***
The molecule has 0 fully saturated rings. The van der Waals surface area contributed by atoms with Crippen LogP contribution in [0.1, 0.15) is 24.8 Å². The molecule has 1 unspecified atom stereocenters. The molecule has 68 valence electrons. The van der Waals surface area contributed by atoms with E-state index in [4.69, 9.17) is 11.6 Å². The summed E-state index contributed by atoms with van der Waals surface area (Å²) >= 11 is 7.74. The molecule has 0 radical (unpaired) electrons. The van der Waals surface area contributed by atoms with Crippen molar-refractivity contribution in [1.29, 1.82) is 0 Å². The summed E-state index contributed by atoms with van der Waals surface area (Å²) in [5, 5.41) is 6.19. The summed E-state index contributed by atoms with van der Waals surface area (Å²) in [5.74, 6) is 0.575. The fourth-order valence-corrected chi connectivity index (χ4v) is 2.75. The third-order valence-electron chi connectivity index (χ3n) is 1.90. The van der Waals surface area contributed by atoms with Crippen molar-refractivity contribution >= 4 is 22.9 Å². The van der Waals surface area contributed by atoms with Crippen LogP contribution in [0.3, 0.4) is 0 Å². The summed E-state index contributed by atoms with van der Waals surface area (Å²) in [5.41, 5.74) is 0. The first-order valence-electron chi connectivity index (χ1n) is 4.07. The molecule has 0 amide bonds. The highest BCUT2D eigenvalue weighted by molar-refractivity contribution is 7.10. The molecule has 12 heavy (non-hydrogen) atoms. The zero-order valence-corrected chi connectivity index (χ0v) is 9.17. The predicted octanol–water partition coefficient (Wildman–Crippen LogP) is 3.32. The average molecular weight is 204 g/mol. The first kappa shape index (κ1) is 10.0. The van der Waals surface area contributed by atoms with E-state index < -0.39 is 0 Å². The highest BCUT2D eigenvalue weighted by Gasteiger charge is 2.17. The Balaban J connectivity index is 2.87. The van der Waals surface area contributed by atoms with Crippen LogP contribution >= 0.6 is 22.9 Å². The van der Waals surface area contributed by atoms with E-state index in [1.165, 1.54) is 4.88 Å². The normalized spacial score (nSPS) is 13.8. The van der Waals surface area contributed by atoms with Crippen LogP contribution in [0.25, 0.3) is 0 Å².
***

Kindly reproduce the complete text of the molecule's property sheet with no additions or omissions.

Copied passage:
The molecule has 0 fully saturated rings. The van der Waals surface area contributed by atoms with Crippen LogP contribution in [0.1, 0.15) is 24.8 Å². The molecule has 1 unspecified atom stereocenters. The molecule has 68 valence electrons. The van der Waals surface area contributed by atoms with E-state index in [4.69, 9.17) is 11.6 Å². The summed E-state index contributed by atoms with van der Waals surface area (Å²) >= 11 is 7.74. The molecule has 0 radical (unpaired) electrons. The van der Waals surface area contributed by atoms with Crippen molar-refractivity contribution in [1.29, 1.82) is 0 Å². The summed E-state index contributed by atoms with van der Waals surface area (Å²) in [5, 5.41) is 6.19. The summed E-state index contributed by atoms with van der Waals surface area (Å²) in [5.74, 6) is 0.575. The fourth-order valence-corrected chi connectivity index (χ4v) is 2.75. The third-order valence-electron chi connectivity index (χ3n) is 1.90. The van der Waals surface area contributed by atoms with Crippen molar-refractivity contribution >= 4 is 22.9 Å². The van der Waals surface area contributed by atoms with Crippen LogP contribution in [0.3, 0.4) is 0 Å². The summed E-state index contributed by atoms with van der Waals surface area (Å²) in [5.41, 5.74) is 0. The first-order valence-electron chi connectivity index (χ1n) is 4.07. The molecule has 0 amide bonds. The highest BCUT2D eigenvalue weighted by molar-refractivity contribution is 7.10. The molecule has 12 heavy (non-hydrogen) atoms. The zero-order valence-corrected chi connectivity index (χ0v) is 9.17. The predicted octanol–water partition coefficient (Wildman–Crippen LogP) is 3.32. The average molecular weight is 204 g/mol. The first kappa shape index (κ1) is 10.0. The van der Waals surface area contributed by atoms with E-state index < -0.39 is 0 Å². The highest BCUT2D eigenvalue weighted by Gasteiger charge is 2.17. The Balaban J connectivity index is 2.87. The van der Waals surface area contributed by atoms with Crippen LogP contribution >= 0.6 is 22.9 Å². The van der Waals surface area contributed by atoms with E-state index in [1.165, 1.54) is 4.88 Å². The normalized spacial score (nSPS) is 13.8. The van der Waals surface area contributed by atoms with Crippen LogP contribution in [0.25, 0.3) is 0 Å².